HOME IN A CHERRY TREE
A dead tree can bring new life
Give nature an opportunity and it will quickly be exploited.
Looking through the windows of the garage (it’s actually no longer a garage - we converted it to a lounge area years ago, but old habits die hard), I have a clear view of the remains of a cherry tree. Once the pride of the garden with a tight mass of eye-smarting, white candy floss blooms in spring, it is sadly now just a pared down skeletal stump with a few twisted antlers of decaying wood. Where once hundreds of lithe young branches would whiplash in a summer breeze, its corpse now stands bare; a sorry diseasestricken remnant of past glories.
I had to take a saw to this once splendid specimen some 10 years ago, regretting each stroke of the toothed blade but knowing for safety’s sake that it needed to be done. I cut the branches removed into manageable chunks and piled them in a shady spot under a hedge where they have subsequently provided a breeding, feeding and hiding place for myriad small invertebrates, amphibians and mammals while they rot. The remaining trunk has stood in slow decay, fulfilling a utilitarian role as a washing line prop, ever since.
It will pay us to take a closer look at this hitherto arboreal delight: the tree may be dead but it is not lifeless. An inspection of the gnarled surface will show a rich coating of lichen whose green and yellow whorls carpet the windward side of the trunk. These lichens form numerous nooks and niches which help to shelter small spiders and tiny insects. Closer inspection still shows a few mosses to be present; both these low growing encrustations form a richly textured mosaic.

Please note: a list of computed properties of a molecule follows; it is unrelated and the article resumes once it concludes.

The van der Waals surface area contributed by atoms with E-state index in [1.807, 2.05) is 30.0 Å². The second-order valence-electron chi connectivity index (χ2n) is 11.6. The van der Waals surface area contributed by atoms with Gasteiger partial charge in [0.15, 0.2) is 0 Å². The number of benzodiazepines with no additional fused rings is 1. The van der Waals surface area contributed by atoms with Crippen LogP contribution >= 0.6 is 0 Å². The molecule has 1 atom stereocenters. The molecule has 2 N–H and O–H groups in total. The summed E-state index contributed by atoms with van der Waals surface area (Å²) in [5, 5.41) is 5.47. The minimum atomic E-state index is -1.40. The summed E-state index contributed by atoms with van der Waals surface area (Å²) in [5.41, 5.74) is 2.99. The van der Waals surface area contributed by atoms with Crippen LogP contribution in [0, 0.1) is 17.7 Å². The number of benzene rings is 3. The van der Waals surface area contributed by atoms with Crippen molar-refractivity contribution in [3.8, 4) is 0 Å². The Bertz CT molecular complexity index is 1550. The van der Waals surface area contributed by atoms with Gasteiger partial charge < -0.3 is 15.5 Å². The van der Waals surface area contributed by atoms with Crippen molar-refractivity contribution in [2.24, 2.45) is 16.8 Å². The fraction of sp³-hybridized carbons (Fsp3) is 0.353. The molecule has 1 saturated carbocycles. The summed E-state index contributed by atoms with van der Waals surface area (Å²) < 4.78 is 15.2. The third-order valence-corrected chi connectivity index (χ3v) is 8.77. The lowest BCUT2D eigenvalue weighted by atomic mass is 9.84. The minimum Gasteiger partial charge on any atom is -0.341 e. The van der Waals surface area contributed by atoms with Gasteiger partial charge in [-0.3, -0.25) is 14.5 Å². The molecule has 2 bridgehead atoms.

Fungi are a feature in season. I’m no expert here but have recognised puffballs and bracket fungi together with smaller species which may well be honey fungus. I’ve noticed that some of these have been nibbled by mice. There are also molds and filaments of mildew in the damper spaces under loose bark. Give nature an opportunity and it will quickly be exploited.
As you would expect, birds have been well represented over the years, from sparrowhawks using the dense cover of the foliage to survey the garden for prey, to greenfinches feasting on the flesh of prolific unripe cherries. While there is now no cover or fruit, the stump still plays host to several avian guests. The bole has many deep cracks which are ideal for siting a tempting stash of peanuts or sunflower seeds. With plenty of thick cover nearby the tits and finches visit all through the daylight hours, quickly stealing a beakful before diving into sanctuary to devour the snack. A great spotted woodpecker appears regularly, tearing what little remaining bark there is forcefully away from the soft wood with its chisel beak. Coal tits squeeze themselves into the crevasses
ovipositor to drill deep and inject their own eggs into the maturing grubs of the smaller insect. Life and death in a never ending cycle.
Stranger was the encounter one night with a pair of mating leopard slugs suspended on a string of thick mucus, entwined in their hermaphrodite embrace. I’ve never seen that behaviour before or since.
Woodmice can sometimes be seen scurrying round the base of the tree hovering up spilt sunflower seeds dropped by the birds. These in turn once attracted engineered by the woodpecker in their ceaseless quest for sustenance; beady eyes darting, stubby beak probing. In spring dunnocks employ the fingered crown for song posts, a utility shared with blackbirds, robins, wrens and the ubiquitous wood pigeons.
Later in the warm, soporific days of high summer, solitary wasps bore holes in the spongy wood, there to lay eggs to further the next generation. Later still, grotesquely contorted ichneumon wasps use their needle sharp a lovely rich red fox, a vixen I think, that spent a couple of hours scraping between the roots vainly hunting the rodents. Tiring of all things mouse it sat down, curled its luxurious tail around itself and dozed in the sunshine a mere 10 metres from where we watched.
That one tree has seen an awful lot over the 70-plus years it has stood in a modest garden in Sprowston. A vast array of wild creatures have called it home, and still do. Indeed the tree is dead, but even in death provides a cradle for life of all kinds.
Blossom trees in the grounds of St Mary’s Church, Bungay.